What has happened to the project of Gender Advocacy work in the UN which, I would argue, was one of the key strategies of the global women’s movement in mainstreaming gender and an important strategy to getting policies enacted at the national level?
1. Firstly, the space of advocacy that feminists fought so hard for within the UN is now occupied largely by liberal, institutionalised feminists, or by gender advocates who do not identify with the larger project of ending patriarchy.
2. We have been so fixated on “not losing ground,” on keeping our feminist foot in the great Patriarch’s door, by asserting gender as a lens, as a framework, as a tool for women’s empowerment, that we have all but forgotten what exactly we are trying to integrate women into.
3. Phraseology such as sustainable development, women’s empowerment, gender equality, women’s human rights has more or less been appropriated by the World Bank and the entire gamut of development actors, to accessorise and make “nice” documents that are essentially treatises to the neo-liberal, market-based globalisation agenda of the world’s elite.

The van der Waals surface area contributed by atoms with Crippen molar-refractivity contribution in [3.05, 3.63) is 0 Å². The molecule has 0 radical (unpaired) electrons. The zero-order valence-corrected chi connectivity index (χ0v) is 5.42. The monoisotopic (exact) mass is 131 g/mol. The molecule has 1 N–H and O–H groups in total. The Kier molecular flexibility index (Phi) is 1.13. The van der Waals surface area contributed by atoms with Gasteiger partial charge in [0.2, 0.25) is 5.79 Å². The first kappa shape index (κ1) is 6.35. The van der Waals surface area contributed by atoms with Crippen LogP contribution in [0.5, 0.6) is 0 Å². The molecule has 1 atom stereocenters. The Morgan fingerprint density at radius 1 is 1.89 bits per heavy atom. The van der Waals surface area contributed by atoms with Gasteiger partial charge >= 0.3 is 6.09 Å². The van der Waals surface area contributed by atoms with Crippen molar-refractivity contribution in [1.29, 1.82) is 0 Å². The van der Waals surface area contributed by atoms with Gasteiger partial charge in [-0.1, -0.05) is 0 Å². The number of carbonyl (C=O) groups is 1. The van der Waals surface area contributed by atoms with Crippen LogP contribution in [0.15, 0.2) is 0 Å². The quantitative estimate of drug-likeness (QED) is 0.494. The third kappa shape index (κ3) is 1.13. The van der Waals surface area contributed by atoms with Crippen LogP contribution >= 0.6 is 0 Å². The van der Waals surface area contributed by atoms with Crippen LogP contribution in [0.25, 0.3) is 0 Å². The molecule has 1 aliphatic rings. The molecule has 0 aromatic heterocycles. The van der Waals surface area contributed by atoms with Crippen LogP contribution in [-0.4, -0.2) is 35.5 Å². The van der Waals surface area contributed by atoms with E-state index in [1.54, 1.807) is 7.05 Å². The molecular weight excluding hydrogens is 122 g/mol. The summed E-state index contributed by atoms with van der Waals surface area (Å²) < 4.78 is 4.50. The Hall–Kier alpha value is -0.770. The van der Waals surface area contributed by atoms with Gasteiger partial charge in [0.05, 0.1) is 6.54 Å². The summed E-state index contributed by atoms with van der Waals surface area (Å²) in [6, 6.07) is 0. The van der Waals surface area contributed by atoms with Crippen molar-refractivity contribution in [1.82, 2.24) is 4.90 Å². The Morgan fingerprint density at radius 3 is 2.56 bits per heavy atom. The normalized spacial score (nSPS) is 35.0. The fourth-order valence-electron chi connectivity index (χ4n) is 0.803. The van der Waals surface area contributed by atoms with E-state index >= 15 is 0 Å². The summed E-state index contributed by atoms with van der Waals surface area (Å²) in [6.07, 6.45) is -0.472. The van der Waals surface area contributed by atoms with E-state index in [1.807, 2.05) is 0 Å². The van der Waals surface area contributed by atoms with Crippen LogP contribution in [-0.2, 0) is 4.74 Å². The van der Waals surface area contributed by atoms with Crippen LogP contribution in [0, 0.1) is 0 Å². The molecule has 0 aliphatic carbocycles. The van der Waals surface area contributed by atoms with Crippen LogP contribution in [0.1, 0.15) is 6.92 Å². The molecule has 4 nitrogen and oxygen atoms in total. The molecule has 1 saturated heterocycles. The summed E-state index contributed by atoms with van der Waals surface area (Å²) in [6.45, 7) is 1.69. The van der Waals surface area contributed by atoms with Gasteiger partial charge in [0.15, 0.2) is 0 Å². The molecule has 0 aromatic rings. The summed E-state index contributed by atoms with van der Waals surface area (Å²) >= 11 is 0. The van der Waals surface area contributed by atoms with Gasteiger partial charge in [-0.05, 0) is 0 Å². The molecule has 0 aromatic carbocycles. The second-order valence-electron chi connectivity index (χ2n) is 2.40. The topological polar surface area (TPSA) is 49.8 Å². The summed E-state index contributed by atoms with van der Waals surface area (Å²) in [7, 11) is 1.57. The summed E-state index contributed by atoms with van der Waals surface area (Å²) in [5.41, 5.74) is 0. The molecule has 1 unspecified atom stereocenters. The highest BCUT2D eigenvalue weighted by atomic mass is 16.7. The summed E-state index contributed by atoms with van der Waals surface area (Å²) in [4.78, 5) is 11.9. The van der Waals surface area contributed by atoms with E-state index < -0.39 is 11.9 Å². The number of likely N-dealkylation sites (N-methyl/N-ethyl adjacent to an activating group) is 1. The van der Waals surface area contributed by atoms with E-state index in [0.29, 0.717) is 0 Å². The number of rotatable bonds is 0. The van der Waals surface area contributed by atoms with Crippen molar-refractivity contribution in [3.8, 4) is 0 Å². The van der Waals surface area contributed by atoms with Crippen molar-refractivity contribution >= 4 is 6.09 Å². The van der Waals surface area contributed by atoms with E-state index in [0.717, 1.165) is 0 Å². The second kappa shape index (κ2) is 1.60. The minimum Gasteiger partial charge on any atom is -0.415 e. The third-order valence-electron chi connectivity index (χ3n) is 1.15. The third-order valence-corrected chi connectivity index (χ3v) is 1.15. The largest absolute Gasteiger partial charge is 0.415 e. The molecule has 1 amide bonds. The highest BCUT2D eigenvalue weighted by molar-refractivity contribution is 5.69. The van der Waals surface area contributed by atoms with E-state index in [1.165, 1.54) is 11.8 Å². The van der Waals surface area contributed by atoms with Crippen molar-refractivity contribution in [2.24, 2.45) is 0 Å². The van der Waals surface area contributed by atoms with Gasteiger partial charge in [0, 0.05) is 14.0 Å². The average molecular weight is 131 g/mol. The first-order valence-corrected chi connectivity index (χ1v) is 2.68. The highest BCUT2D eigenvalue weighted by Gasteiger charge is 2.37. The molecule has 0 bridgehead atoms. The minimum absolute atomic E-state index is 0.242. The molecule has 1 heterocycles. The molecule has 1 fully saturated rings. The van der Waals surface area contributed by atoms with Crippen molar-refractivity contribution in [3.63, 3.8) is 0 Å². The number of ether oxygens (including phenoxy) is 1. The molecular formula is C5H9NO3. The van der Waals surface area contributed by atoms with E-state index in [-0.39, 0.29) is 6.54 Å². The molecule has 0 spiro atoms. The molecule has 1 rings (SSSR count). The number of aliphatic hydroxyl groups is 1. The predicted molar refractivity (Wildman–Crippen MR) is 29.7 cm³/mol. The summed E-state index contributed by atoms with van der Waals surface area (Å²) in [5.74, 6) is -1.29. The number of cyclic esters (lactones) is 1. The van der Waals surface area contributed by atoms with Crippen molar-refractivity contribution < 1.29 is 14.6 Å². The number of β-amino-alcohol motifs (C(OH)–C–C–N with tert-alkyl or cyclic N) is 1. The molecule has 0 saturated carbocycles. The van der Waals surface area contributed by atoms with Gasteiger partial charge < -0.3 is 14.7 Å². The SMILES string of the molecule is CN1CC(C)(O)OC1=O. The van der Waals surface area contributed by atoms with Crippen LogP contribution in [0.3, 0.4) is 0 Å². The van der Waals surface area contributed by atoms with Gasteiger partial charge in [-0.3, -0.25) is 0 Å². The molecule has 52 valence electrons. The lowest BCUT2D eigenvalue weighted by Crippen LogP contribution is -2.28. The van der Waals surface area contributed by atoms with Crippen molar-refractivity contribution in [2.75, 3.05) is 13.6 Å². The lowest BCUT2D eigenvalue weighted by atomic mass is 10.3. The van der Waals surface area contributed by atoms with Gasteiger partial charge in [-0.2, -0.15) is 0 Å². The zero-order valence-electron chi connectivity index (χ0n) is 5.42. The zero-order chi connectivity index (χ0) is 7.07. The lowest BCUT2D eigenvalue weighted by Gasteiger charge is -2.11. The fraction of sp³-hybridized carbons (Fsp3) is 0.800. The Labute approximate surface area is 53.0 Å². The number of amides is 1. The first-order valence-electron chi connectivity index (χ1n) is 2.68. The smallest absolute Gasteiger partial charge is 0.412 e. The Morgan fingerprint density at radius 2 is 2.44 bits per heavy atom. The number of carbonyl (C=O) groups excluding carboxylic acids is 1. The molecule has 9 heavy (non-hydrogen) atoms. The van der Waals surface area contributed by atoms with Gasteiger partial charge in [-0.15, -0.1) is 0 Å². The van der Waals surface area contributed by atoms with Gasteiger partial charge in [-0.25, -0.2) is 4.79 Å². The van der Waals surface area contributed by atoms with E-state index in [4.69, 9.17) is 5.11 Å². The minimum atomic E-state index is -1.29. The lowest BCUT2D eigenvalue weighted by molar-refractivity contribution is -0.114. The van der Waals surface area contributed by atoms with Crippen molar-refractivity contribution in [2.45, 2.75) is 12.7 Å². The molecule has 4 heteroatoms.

4. In a terrain of diminishing returns that the UN has increasingly turned into, are we simply giving legitimacy to states and systems that perpetuate patriarchy at every opportunity, that are in fact violent aggressors within national boundaries, no matter how impoverished they may be in terms of GNP?
5. In some senses, we have turned into well trained show dogs (or dolphins), pirouetting and jumping through loops, and only when we are asked to, and only in ways that are deemed acceptable, diplomatic and socially palatable. Gone is that fire in the belly that fuelled feminists of a different era. An example of this might help us understand how much we have shifted in the past two decades of advocacy at the UN. This example is a protest against a then impending U.S. war on Iraq that took place while the UN Commission on the Status of Women was at its 44th session. Even though that year’s matter for deliberation was Violence against Women, that was not a squeak from us inside the hallowed halls of the UN, and only a handful of women joined the protest being held just across the street.